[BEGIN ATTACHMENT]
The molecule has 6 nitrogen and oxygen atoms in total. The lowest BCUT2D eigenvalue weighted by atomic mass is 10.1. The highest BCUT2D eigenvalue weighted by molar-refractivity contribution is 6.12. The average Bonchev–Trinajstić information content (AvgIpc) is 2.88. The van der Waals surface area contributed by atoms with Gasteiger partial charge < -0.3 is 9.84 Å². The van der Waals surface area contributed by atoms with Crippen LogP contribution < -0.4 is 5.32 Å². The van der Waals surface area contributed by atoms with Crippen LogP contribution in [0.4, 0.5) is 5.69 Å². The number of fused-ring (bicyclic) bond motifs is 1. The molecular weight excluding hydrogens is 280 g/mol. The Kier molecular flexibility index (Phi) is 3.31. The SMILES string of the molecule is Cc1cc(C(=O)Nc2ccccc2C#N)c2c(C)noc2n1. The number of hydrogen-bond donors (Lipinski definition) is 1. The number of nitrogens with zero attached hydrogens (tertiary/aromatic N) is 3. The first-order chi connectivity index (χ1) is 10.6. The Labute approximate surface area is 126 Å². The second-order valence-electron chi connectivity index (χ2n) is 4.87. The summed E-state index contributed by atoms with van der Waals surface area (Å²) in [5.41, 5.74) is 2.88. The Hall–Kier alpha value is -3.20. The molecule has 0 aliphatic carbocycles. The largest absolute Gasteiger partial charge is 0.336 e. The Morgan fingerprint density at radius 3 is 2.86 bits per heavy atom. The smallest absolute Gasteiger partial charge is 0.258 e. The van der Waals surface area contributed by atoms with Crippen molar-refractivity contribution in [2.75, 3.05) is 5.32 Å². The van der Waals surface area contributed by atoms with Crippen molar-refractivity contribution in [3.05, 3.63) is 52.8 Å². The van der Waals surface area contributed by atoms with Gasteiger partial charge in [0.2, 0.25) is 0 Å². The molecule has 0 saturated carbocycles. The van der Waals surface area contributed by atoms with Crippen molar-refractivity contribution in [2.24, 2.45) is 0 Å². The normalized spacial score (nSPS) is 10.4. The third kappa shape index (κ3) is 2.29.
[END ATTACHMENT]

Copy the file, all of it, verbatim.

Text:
The molecule has 6 nitrogen and oxygen atoms in total. The lowest BCUT2D eigenvalue weighted by atomic mass is 10.1. The highest BCUT2D eigenvalue weighted by molar-refractivity contribution is 6.12. The average Bonchev–Trinajstić information content (AvgIpc) is 2.88. The van der Waals surface area contributed by atoms with Gasteiger partial charge < -0.3 is 9.84 Å². The van der Waals surface area contributed by atoms with Crippen LogP contribution < -0.4 is 5.32 Å². The van der Waals surface area contributed by atoms with Crippen LogP contribution in [0.4, 0.5) is 5.69 Å². The number of fused-ring (bicyclic) bond motifs is 1. The molecular weight excluding hydrogens is 280 g/mol. The Kier molecular flexibility index (Phi) is 3.31. The SMILES string of the molecule is Cc1cc(C(=O)Nc2ccccc2C#N)c2c(C)noc2n1. The number of hydrogen-bond donors (Lipinski definition) is 1. The number of nitrogens with zero attached hydrogens (tertiary/aromatic N) is 3. The first-order chi connectivity index (χ1) is 10.6. The Labute approximate surface area is 126 Å². The second-order valence-electron chi connectivity index (χ2n) is 4.87. The summed E-state index contributed by atoms with van der Waals surface area (Å²) in [5.41, 5.74) is 2.88. The Hall–Kier alpha value is -3.20. The molecule has 0 aliphatic carbocycles. The largest absolute Gasteiger partial charge is 0.336 e. The Morgan fingerprint density at radius 3 is 2.86 bits per heavy atom. The smallest absolute Gasteiger partial charge is 0.258 e. The van der Waals surface area contributed by atoms with Crippen molar-refractivity contribution in [2.75, 3.05) is 5.32 Å². The van der Waals surface area contributed by atoms with Crippen molar-refractivity contribution in [3.05, 3.63) is 52.8 Å². The van der Waals surface area contributed by atoms with Gasteiger partial charge in [0.2, 0.25) is 0 Å². The molecule has 0 saturated carbocycles. The van der Waals surface area contributed by atoms with Crippen molar-refractivity contribution in [2.24, 2.45) is 0 Å². The normalized spacial score (nSPS) is 10.4. The third kappa shape index (κ3) is 2.29.